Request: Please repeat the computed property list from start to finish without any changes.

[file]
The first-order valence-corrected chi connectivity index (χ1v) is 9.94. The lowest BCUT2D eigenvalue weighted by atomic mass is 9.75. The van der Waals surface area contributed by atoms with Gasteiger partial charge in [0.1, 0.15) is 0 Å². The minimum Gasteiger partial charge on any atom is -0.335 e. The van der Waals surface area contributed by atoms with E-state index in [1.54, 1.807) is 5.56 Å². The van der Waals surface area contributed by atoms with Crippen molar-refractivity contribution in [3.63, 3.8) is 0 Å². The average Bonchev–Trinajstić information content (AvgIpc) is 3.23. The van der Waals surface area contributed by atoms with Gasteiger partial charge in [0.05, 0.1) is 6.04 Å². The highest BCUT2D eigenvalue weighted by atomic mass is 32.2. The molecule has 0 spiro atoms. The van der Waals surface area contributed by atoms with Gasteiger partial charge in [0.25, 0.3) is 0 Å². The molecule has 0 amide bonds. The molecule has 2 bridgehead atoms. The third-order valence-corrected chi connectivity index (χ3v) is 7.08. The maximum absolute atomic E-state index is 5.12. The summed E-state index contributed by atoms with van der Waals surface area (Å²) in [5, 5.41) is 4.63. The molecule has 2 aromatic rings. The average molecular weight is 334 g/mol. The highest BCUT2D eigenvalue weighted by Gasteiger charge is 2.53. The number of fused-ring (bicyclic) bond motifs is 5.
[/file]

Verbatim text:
The first-order valence-corrected chi connectivity index (χ1v) is 9.94. The lowest BCUT2D eigenvalue weighted by atomic mass is 9.75. The van der Waals surface area contributed by atoms with Gasteiger partial charge in [0.1, 0.15) is 0 Å². The minimum Gasteiger partial charge on any atom is -0.335 e. The van der Waals surface area contributed by atoms with E-state index in [1.54, 1.807) is 5.56 Å². The van der Waals surface area contributed by atoms with Crippen molar-refractivity contribution in [3.63, 3.8) is 0 Å². The average Bonchev–Trinajstić information content (AvgIpc) is 3.23. The van der Waals surface area contributed by atoms with Gasteiger partial charge in [0.05, 0.1) is 6.04 Å². The highest BCUT2D eigenvalue weighted by atomic mass is 32.2. The molecule has 0 spiro atoms. The van der Waals surface area contributed by atoms with Gasteiger partial charge in [0.25, 0.3) is 0 Å². The molecule has 0 amide bonds. The molecule has 2 bridgehead atoms. The third-order valence-corrected chi connectivity index (χ3v) is 7.08. The maximum absolute atomic E-state index is 5.12. The summed E-state index contributed by atoms with van der Waals surface area (Å²) in [5, 5.41) is 4.63. The molecule has 2 aromatic rings. The average molecular weight is 334 g/mol. The highest BCUT2D eigenvalue weighted by Gasteiger charge is 2.53. The number of fused-ring (bicyclic) bond motifs is 5.